Monday, June 28, 2010

Moving Pictures

As I was packing to move, I found a package of pictures my Dad took about 6 or 7 years ago when he came out to visit. There were some fine pictures of nature, a really wonderful one of my Dad, some of his sister Wanda, and one lovely one of Misty.

Each of these were precious. Wanda was close to death at the time, so these last pictures of her are special. The picture of my Dad reveals his soul in a way I had never seen before. And the picture of Misty is cherished because she died some years ago, and I have few pictures of her. She didn't like posing.

All of my animal friends are dear to me, yet Misty was the closest to my heart. She had a Pisces moon quite close to my own, for one thing. For another, she had been hit by a car and her right hind leg was smashed. She hobbled the length of a football field to get to me. Luckily, my housemate was a night owl and went out the door and found her. The vet was able to piece the leg back together, but it wasn't until years later when she was attuned to Reiki that she healed her leg. At the end she was running flat out, something she had not been able to do for most of her life.

Misty did everything flat out. She didn't know the meaning of moderation, except in her diet. She ate only what she needed, and stayed slender her whole life. At the end, she was truly thin because of a hyperthyroid condition. She did love her mice and the raw food diet I discovered in her last years.

Misty died the way she lived - on her own terms. She called in a raccoon, or maybe several. I know that partly because Misty told me and partly because she was so fiercely glad that her body provided food for another creature.

For almost two years after she died I cried every evening. Misty would come and lick my face when she was alive. After she died, she would come and ask why I was crying. She certainly wasn't traumatized by death. It was another grand adventure. She seldom comes to visit anymore. I am occupied and I suspect she is too.

However, Misty, Samantha (the cat who taught me to listen to animals) and Coco (an Aussie/Blue Heeler mix who spent her last years with me) asked to come back to me. It might just be soon!

Monday, June 21, 2010

The Bee

As I said last week, I am looking for a home for my Dad and I. I was out looking for a specific home for sale - didn't find it. Frustrated, I stopped at a gas station to get directions. I reached for my bag and saw a lone bee wandering around on top of it.

Once upon a time I kept bees, and got some marvelous honey out of the deal. So I know that a lone bee is lost without its hive. I didn't know when or where this particular bee got into my car. A bee can fly at least a mile, but not a lot more than that. With no way to tell this one's home, I decided to put it out on the grass. Unfortunately, it probably died an early death (even though their lives are pretty short anyway).

Then I got to thinking. Was this another signpost for me from Nature? Bees are about community above all. They are industrious, and create sweetness. At this point I am so tired and frustrated in the search for a property my Dad and I could love that is also within our means and we can move into at the end of this month. The industrious I have already been doing, so bring on the sweetness!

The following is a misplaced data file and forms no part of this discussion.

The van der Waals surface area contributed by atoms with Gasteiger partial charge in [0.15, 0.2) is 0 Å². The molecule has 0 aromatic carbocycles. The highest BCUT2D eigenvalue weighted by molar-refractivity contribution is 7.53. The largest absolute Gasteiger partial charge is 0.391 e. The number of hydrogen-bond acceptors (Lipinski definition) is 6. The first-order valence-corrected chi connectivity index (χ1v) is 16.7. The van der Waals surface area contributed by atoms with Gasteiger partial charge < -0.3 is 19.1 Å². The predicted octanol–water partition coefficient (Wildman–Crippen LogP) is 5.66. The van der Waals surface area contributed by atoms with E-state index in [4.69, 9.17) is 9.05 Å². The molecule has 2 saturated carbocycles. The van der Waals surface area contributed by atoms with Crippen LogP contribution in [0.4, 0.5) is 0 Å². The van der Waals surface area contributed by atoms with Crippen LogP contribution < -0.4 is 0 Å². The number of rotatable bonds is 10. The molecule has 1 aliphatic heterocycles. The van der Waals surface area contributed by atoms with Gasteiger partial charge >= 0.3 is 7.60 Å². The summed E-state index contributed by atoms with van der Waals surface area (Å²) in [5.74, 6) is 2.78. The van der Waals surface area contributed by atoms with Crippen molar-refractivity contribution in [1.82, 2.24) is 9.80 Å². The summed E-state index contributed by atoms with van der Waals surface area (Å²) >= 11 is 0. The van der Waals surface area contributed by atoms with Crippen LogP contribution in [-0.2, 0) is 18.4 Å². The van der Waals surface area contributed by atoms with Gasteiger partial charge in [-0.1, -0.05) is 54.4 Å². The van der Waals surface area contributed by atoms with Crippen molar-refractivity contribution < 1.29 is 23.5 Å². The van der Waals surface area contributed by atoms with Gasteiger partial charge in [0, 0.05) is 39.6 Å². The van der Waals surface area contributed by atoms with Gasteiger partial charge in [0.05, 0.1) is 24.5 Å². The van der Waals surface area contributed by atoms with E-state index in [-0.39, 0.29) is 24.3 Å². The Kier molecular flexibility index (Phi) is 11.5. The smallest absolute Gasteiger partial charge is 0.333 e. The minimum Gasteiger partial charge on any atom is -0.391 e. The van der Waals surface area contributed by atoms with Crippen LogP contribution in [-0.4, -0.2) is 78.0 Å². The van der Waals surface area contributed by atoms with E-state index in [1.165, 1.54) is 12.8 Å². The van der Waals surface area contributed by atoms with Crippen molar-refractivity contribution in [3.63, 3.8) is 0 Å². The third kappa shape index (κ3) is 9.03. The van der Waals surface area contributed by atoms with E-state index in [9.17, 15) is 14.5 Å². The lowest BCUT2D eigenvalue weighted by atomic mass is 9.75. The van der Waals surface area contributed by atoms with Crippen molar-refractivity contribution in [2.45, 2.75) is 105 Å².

Community is not foreign to me. I have lived in several intentional communities, and currently am one of the leaders in a spiritual community. My community is supporting me in a number of different ways already. Is there something more, something specific?

Perhaps I will be living in community again. Who knows? Stay tuned for the rest of the story.

Monday, June 14, 2010

Beauty of the Vulture

My Dad and I are buying a house. Dad is vigorous for 82 years on the planet. He plans on fishing and maybe getting a part-time job. I am nearly finished writing a book, and will be working on getting it published.

The process of buying a house is new to me, and yesterday I was down in the dumps. A dear friend took me for a drive in the country, which was lovely. We went some places in the county where I had never been. I learned that Lake Whatcom is HUGE! We stopped on the way at a country store - lots of different things for sale. I bought some baby brussel sprout plants. We shared some espresso chip ice cream.

And the icing on the cake was watching a gorgeous turkey vulture swooping back and forth over the large mowed grassy area across the road. It was really quite stunning and beautiful. And then the vulture flew off.

Now many people think vultures are not beautiful. Some people think they are dirty. What is real is these scavengers play an extremely valuable and necessary function, preventing the spread of disease and keeping the environment clean.

So when I got home, I checked out Ted Andrews view of vultures in “Animal Speak.”

In alchemy, the vulture was a symbol of sublimation, particularly because of its resemblance to the eagle. The vulture was considered a sign of confirmation of a new relationship between the volatile aspects of life and the fixed, the psychic energies and the cosmic forces. It was a promise that the suffering of the immediate was temporary and necessary for a higher purpose was at work, even if not understood at the time. It reflects that no matter how difficult the life conditions, rescue is as imminent in your life as was the rescue of Prometheus by Hercules.

This fit so well - I had been stressed and the beauty of the vulture in flight was restorative. Today, I spoke with the realtor, who is doing her job perfectly. I know that very soon we will have a wonderful place to live.